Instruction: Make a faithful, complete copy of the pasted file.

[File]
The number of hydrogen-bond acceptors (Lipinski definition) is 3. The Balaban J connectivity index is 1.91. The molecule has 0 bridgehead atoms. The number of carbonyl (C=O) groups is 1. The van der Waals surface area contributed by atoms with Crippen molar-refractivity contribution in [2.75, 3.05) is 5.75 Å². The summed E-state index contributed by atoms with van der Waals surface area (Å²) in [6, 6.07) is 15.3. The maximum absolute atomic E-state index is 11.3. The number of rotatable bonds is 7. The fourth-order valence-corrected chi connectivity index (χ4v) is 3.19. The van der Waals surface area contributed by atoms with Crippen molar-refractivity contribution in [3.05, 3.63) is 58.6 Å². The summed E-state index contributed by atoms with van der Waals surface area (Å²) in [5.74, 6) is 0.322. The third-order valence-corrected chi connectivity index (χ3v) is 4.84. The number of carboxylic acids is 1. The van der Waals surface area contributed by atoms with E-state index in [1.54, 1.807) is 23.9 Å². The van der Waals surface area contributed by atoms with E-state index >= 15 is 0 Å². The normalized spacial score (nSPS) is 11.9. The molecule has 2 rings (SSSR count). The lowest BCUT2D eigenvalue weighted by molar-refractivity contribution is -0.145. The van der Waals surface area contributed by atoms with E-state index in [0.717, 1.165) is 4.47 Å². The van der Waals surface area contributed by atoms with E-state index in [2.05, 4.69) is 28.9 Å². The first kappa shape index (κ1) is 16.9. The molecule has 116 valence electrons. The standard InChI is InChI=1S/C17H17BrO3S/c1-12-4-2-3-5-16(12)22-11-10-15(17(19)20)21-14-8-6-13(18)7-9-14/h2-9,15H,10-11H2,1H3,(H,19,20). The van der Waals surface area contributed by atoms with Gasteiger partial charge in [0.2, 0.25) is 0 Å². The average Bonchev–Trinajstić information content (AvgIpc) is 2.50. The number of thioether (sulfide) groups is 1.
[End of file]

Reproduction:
The number of hydrogen-bond acceptors (Lipinski definition) is 3. The Balaban J connectivity index is 1.91. The molecule has 0 bridgehead atoms. The number of carbonyl (C=O) groups is 1. The van der Waals surface area contributed by atoms with Crippen molar-refractivity contribution in [2.75, 3.05) is 5.75 Å². The summed E-state index contributed by atoms with van der Waals surface area (Å²) in [6, 6.07) is 15.3. The maximum absolute atomic E-state index is 11.3. The number of rotatable bonds is 7. The fourth-order valence-corrected chi connectivity index (χ4v) is 3.19. The van der Waals surface area contributed by atoms with Crippen molar-refractivity contribution in [3.05, 3.63) is 58.6 Å². The summed E-state index contributed by atoms with van der Waals surface area (Å²) in [5.74, 6) is 0.322. The third-order valence-corrected chi connectivity index (χ3v) is 4.84. The number of carboxylic acids is 1. The van der Waals surface area contributed by atoms with E-state index in [1.54, 1.807) is 23.9 Å². The van der Waals surface area contributed by atoms with E-state index >= 15 is 0 Å². The normalized spacial score (nSPS) is 11.9. The molecule has 2 rings (SSSR count). The lowest BCUT2D eigenvalue weighted by molar-refractivity contribution is -0.145. The van der Waals surface area contributed by atoms with E-state index in [0.717, 1.165) is 4.47 Å². The van der Waals surface area contributed by atoms with E-state index in [2.05, 4.69) is 28.9 Å². The first kappa shape index (κ1) is 16.9. The molecule has 116 valence electrons. The standard InChI is InChI=1S/C17H17BrO3S/c1-12-4-2-3-5-16(12)22-11-10-15(17(19)20)21-14-8-6-13(18)7-9-14/h2-9,15H,10-11H2,1H3,(H,19,20). The van der Waals surface area contributed by atoms with Gasteiger partial charge in [0.2, 0.25) is 0 Å². The average Bonchev–Trinajstić information content (AvgIpc) is 2.50. The number of thioether (sulfide) groups is 1.